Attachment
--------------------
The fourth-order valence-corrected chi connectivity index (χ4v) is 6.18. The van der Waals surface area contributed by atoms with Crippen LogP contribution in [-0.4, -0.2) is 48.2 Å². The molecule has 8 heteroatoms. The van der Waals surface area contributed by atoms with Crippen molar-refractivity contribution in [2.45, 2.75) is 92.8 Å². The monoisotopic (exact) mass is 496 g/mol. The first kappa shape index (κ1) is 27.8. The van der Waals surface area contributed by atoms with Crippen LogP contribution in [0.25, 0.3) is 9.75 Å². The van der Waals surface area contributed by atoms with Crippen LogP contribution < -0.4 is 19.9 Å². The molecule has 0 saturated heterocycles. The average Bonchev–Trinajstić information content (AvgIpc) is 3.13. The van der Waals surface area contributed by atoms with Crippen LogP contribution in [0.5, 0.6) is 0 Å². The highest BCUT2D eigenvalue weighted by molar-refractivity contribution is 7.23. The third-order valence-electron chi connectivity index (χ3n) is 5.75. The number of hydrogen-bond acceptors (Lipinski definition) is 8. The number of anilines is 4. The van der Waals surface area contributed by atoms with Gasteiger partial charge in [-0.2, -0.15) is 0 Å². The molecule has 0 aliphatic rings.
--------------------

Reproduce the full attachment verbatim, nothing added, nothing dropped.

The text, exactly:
The fourth-order valence-corrected chi connectivity index (χ4v) is 6.18. The van der Waals surface area contributed by atoms with Crippen LogP contribution in [-0.4, -0.2) is 48.2 Å². The molecule has 8 heteroatoms. The van der Waals surface area contributed by atoms with Crippen molar-refractivity contribution in [2.45, 2.75) is 92.8 Å². The monoisotopic (exact) mass is 496 g/mol. The first kappa shape index (κ1) is 27.8. The van der Waals surface area contributed by atoms with Crippen LogP contribution in [0.25, 0.3) is 9.75 Å². The van der Waals surface area contributed by atoms with Crippen LogP contribution < -0.4 is 19.9 Å². The molecule has 0 saturated heterocycles. The average Bonchev–Trinajstić information content (AvgIpc) is 3.13. The van der Waals surface area contributed by atoms with Crippen LogP contribution in [0.5, 0.6) is 0 Å². The highest BCUT2D eigenvalue weighted by molar-refractivity contribution is 7.23. The third-order valence-electron chi connectivity index (χ3n) is 5.75. The number of hydrogen-bond acceptors (Lipinski definition) is 8. The number of anilines is 4. The van der Waals surface area contributed by atoms with Gasteiger partial charge in [-0.2, -0.15) is 0 Å². The molecule has 0 aliphatic rings.